A **circle** is a shape in which all points that comprise the boundary are equidistant from a single point located at the center.

## Elements of a circle

Before we discuss the area of circles, let's review the unique characteristics that define the circle's shape. The figure below depicts a circle with a centre *O.* Recall from the definition that all points located on the circle's boundary are equidistant (of equal distance) from this centre point *O*. The distance from the centre of the circle to its boundary is referred to as the **radius**, *R*.

The **diameter**, *D*, is the distance from one endpoint on a circle to another, passing through the centre of the circle*. *The diameter is always twice the length of the radius, so if we know one of these measurements, then we know the other as well! A **chord** is a distance from one endpoint to another on a circle that, unlike the diameter, does **not** have to pass through the centre point.

## Formula of the area of the circle

Now that we've reviewed the elements of a circle, let's begin with the discussion of the **area** of a circle. First, we will start with a definition.

The **area of a circle** is the space a circle occupies on a surface or plane. The measurements of area are written using square units, such as ft^{2} and m^{2}.

To find the area of a circle, we use the formula:

\[Area = \pi \cdot r^2\]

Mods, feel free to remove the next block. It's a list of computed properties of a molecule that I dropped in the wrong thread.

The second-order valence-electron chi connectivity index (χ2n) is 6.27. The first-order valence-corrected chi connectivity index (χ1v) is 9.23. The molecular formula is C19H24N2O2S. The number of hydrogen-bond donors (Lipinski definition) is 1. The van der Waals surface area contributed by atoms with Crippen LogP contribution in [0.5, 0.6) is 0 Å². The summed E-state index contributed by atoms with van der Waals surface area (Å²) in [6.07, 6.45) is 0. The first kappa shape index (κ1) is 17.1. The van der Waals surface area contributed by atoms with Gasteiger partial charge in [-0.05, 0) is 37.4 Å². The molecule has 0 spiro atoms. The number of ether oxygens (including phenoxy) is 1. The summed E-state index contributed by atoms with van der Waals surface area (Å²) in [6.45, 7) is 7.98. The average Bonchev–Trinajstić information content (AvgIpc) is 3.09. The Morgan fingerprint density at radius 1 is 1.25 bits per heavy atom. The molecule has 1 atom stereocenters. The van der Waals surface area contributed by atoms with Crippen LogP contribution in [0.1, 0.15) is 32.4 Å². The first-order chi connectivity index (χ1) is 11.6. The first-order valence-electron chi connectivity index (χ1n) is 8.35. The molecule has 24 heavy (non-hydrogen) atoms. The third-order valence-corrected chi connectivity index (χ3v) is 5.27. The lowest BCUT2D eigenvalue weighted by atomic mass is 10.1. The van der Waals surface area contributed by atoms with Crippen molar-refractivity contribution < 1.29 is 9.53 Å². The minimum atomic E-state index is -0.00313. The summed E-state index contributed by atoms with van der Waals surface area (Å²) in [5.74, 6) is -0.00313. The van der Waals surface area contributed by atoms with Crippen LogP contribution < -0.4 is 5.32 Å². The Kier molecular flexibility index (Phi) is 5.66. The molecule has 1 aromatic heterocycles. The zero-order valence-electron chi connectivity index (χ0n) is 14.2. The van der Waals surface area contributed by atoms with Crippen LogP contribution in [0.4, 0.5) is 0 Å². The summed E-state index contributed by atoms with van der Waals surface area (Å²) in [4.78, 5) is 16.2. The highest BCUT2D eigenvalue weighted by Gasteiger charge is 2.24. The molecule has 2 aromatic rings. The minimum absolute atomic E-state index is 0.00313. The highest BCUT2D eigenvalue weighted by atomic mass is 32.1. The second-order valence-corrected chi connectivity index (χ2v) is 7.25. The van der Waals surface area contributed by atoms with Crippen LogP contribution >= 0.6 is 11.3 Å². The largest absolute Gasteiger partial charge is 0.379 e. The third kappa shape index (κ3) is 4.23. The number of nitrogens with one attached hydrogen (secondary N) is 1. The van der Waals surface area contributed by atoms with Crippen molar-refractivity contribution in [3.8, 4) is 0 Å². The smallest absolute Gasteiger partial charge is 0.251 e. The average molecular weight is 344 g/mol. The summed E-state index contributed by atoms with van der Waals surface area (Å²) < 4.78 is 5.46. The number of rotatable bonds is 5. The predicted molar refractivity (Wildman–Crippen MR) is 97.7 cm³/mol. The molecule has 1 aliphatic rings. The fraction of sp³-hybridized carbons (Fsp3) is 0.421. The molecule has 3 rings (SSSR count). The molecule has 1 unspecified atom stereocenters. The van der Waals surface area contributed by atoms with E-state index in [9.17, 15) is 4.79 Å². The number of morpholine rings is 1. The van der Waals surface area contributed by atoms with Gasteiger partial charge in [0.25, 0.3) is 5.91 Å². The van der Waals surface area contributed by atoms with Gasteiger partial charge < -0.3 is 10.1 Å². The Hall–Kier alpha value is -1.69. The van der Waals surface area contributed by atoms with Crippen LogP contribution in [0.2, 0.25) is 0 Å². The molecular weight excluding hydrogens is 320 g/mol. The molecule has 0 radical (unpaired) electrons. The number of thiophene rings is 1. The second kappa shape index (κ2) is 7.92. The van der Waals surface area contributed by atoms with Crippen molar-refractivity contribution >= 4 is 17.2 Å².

where:

- \(A\) is the area of the circle.
- \(π\) (pi) is a mathematical constant approximately equal to 3.14159.
- \(r\) is the radius of the circle, which is the distance from the center of the circle to any point on its circumference

For this formula, it is important to know that \(\pi\) is pi. What is pi? It is a constant represented by the Greek letter \(\pi\) and its value is equal to approximately 3.14159.

**Pi **is** **a mathematical constant that is defined as the ratio of the circumference to the diameter of a circle.

You don't have to memorize the value of pi because most calculators have a key for quick entry, shown as \(\pi\).

## Area of a circles examples

Let's use the area formula in an example to see how we can apply this calculation in practice.

The radius of a circle is 8 m. Calculate its area.

Solution:

First, we substitute the value of the radius into the circle's area formula.

\[Area = \pi \cdot r^2 \rightarrow Area = \pi \cdot 8^2\]

Then, we square the radius value and multiply it by pi to find the area in square units. Keep in mind that \(r^2\) does not equal \(2 \cdot r\), but rather \(r^2\) is equal to \(r \cdot r\).